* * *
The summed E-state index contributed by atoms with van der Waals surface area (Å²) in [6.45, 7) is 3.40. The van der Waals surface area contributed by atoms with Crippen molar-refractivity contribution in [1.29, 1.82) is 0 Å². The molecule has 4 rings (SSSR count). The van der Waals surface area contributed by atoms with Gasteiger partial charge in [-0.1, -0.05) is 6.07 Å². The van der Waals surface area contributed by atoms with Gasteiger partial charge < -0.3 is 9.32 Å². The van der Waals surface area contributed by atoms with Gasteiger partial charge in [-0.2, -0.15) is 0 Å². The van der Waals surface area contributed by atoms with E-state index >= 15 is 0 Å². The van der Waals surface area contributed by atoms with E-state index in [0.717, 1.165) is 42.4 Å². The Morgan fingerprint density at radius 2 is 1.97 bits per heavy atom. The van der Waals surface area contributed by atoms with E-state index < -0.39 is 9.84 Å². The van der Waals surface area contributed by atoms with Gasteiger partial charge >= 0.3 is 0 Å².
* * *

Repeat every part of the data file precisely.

The summed E-state index contributed by atoms with van der Waals surface area (Å²) in [6.45, 7) is 3.40. The van der Waals surface area contributed by atoms with Crippen molar-refractivity contribution in [1.29, 1.82) is 0 Å². The molecule has 4 rings (SSSR count). The van der Waals surface area contributed by atoms with Gasteiger partial charge in [-0.1, -0.05) is 6.07 Å². The van der Waals surface area contributed by atoms with Gasteiger partial charge < -0.3 is 9.32 Å². The van der Waals surface area contributed by atoms with Gasteiger partial charge in [-0.2, -0.15) is 0 Å². The van der Waals surface area contributed by atoms with E-state index >= 15 is 0 Å². The van der Waals surface area contributed by atoms with E-state index in [0.717, 1.165) is 42.4 Å². The Morgan fingerprint density at radius 2 is 1.97 bits per heavy atom. The van der Waals surface area contributed by atoms with E-state index < -0.39 is 9.84 Å². The van der Waals surface area contributed by atoms with Gasteiger partial charge >= 0.3 is 0 Å².